Roughly $145 million worth of cryptocurrency funds are frozen in the cold (offline) wallet of a Canadian cryptocurrency exchange portal after the death of its owner.
QuadrigaCX, the exchange, has filed for legal protection against its creditors in accordance with Canadian law until it regains access to the funds, according to a message posted on its website.
Problems for the exchange started in December 2018, when its CEO, Gerry Cotten, died of Crohn's disease in Jaipur, India.
Cotten was the only one who had access to the company's cold wallet. Despite his death, the exchange continued to operate for nearly a month by using the liquidities stored in its hot (online) wallet and fiat currency bank accounts.
Cotten's death wasn't even noticed by most of the exchange's users until two weeks ago when his widow, Jennifer Robertson, announced his passing on Reddit, triggering a mass withdrawal of funds that destabilized the exchange.
"For the past weeks, we have worked extensively to address our liquidity issues, which include attempting to locate and secure our very significant cryptocurrency reserves held in cold wallets, and that are required to satisfy customer cryptocurrency balances on deposit, as well as sourcing a financial institution to accept the bank drafts that are to be transferred to us," the company's board said in a message posted this week on its website.
"Unfortunately, these efforts have not been successful."
Some of these efforts "to locate and secure" the cold wallet funds included hiring an IT consultant to attempt to decrypt Cotten's laptop and gain access to the cold wallet password, according to cryptocurrency news portal CCN.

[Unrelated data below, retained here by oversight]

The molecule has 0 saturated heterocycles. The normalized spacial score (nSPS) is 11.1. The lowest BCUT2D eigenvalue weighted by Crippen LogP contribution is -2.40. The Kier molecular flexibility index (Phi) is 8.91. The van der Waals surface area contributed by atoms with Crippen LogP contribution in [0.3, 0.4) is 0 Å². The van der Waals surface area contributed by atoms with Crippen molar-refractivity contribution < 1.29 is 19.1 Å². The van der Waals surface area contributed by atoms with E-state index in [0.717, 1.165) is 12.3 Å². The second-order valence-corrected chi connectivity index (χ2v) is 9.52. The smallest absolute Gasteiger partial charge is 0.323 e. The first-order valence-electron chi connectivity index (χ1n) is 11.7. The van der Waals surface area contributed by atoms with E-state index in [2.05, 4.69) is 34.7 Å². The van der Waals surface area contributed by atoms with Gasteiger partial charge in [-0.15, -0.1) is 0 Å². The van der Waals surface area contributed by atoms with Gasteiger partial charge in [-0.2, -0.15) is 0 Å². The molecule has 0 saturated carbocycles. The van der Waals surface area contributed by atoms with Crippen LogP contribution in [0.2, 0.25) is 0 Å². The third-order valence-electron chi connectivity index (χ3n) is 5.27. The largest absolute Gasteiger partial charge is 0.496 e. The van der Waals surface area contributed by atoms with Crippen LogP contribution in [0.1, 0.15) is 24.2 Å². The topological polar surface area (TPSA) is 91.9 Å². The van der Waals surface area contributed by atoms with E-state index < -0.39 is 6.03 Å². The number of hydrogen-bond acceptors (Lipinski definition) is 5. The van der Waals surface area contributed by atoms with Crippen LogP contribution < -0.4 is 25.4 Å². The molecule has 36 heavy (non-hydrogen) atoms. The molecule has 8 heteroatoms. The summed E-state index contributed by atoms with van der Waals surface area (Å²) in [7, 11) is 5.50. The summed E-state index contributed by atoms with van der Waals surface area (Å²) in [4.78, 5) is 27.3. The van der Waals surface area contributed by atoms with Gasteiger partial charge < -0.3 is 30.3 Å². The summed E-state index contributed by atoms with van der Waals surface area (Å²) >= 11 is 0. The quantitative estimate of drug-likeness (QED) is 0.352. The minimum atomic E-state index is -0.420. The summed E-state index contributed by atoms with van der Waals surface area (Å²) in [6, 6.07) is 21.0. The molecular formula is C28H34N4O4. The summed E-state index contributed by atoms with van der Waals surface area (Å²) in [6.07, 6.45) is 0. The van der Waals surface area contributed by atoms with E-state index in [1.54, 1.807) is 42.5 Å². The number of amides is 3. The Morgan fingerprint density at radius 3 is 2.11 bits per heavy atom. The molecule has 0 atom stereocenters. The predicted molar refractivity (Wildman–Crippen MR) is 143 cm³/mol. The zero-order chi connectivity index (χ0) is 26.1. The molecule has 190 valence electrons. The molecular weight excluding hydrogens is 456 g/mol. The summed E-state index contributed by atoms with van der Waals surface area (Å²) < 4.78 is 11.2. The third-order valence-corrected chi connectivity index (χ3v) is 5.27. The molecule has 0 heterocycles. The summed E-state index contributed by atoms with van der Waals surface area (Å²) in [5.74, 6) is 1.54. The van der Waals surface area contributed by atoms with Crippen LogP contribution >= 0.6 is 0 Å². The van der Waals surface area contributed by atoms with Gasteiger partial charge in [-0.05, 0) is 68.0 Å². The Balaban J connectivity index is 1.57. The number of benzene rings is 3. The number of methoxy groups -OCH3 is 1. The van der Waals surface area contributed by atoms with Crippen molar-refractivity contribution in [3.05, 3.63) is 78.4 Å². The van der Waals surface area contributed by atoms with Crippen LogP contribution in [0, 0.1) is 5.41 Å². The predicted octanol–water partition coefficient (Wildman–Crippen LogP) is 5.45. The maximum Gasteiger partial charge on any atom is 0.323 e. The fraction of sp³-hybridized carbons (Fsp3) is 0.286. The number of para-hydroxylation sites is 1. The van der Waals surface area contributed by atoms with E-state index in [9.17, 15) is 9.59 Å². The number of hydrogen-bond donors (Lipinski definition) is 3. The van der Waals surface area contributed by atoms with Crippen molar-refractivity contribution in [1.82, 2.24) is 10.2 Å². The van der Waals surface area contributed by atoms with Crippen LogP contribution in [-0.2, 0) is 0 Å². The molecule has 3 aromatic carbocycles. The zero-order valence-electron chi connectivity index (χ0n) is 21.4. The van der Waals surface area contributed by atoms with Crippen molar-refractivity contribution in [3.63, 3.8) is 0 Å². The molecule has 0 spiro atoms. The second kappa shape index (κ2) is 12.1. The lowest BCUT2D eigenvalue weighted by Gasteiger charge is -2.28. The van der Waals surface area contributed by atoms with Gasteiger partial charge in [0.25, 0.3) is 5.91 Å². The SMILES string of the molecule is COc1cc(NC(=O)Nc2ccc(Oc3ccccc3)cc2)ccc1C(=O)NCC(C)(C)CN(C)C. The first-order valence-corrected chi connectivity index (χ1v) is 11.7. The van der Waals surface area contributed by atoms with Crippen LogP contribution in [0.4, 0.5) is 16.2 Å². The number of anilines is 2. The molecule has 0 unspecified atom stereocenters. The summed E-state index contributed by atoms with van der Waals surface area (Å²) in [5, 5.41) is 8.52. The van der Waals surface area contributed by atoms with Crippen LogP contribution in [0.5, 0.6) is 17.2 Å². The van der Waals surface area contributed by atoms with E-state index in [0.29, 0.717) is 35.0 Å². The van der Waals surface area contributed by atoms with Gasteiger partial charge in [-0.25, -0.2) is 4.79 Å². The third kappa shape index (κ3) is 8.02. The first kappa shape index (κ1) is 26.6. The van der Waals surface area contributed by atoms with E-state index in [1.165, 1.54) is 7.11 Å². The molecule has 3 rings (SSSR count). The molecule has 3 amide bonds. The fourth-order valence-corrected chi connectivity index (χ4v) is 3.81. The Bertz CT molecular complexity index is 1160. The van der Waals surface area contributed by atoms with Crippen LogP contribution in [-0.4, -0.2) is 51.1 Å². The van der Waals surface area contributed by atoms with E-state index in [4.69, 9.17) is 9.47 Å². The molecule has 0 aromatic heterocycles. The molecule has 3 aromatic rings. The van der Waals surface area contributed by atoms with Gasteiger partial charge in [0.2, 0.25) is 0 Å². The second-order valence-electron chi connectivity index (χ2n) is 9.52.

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This wallet is at the center of QuadrigaCX's operation. It stores quite a considerable amount of funds, according to a court document filed this week by Cotten's widow, obtained by CoinDesk, another cryptocurrency news site. In particular, around 0.5 percent of all Ether coins currently in circulation are now frozen in Cotten cold wallet, according to an Ethereum market analyst.
According to the same court filing, besides the $145 million worth of cryptocurrency funds frozen in Cotten's cold wallet, the company also owes another $53.5 million in fiat currency, which it now cannot pay after using some of its reserves and after Canadian authorities froze other accounts due to irregularities --per an AMBCrypto report.
More and more users are getting angry that they can't access their QuadrigaCX funds and for valid reasons. Some are even questioning Cotten's passing, claiming that he actually may have faked his death and is now living off the funds he had stored on the cold wallet.
QuadrigaCX is now asking the court for a stay of proceedings that would preempt any lawsuits that may come from this whole mess. They are also asking the court to appoint international accounting firm Ernst & Young to oversee its operations until everything gets sorted out.
It is highly unlikely that the exchange would ever get access to these funds ever again.
A report from CipherTrace published this week revealed that hackers stole over $1.7 billion worth of cryptocurrency from exchanges in 2018. The QuadrigaCX case may be one of those strange events where users lose money and it's not because of hackers or a scam.
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